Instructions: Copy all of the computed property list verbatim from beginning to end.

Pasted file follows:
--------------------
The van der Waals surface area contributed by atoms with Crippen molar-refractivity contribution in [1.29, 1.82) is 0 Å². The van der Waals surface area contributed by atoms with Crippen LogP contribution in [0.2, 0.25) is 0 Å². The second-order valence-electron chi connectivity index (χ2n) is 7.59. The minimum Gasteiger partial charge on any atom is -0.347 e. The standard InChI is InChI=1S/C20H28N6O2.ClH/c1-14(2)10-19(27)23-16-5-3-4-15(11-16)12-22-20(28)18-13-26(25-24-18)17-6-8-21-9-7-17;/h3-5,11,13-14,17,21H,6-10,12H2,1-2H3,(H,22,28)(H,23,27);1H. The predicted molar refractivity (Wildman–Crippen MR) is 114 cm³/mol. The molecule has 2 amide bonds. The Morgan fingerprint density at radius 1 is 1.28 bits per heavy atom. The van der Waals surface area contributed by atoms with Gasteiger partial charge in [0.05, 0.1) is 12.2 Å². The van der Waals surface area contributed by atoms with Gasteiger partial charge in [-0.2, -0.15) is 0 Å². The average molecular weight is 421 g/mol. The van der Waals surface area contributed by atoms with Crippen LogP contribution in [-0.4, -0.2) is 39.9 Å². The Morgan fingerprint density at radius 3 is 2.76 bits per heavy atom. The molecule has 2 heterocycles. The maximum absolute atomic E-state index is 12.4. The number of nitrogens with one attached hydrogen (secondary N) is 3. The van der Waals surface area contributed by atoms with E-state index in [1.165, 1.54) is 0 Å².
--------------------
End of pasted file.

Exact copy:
The van der Waals surface area contributed by atoms with Crippen molar-refractivity contribution in [1.29, 1.82) is 0 Å². The van der Waals surface area contributed by atoms with Crippen LogP contribution in [0.2, 0.25) is 0 Å². The second-order valence-electron chi connectivity index (χ2n) is 7.59. The minimum Gasteiger partial charge on any atom is -0.347 e. The standard InChI is InChI=1S/C20H28N6O2.ClH/c1-14(2)10-19(27)23-16-5-3-4-15(11-16)12-22-20(28)18-13-26(25-24-18)17-6-8-21-9-7-17;/h3-5,11,13-14,17,21H,6-10,12H2,1-2H3,(H,22,28)(H,23,27);1H. The predicted molar refractivity (Wildman–Crippen MR) is 114 cm³/mol. The molecule has 2 amide bonds. The Morgan fingerprint density at radius 1 is 1.28 bits per heavy atom. The van der Waals surface area contributed by atoms with Gasteiger partial charge in [0.05, 0.1) is 12.2 Å². The van der Waals surface area contributed by atoms with Gasteiger partial charge in [-0.2, -0.15) is 0 Å². The average molecular weight is 421 g/mol. The van der Waals surface area contributed by atoms with Crippen LogP contribution in [-0.4, -0.2) is 39.9 Å². The Morgan fingerprint density at radius 3 is 2.76 bits per heavy atom. The molecule has 2 heterocycles. The maximum absolute atomic E-state index is 12.4. The number of nitrogens with one attached hydrogen (secondary N) is 3. The van der Waals surface area contributed by atoms with E-state index in [1.165, 1.54) is 0 Å².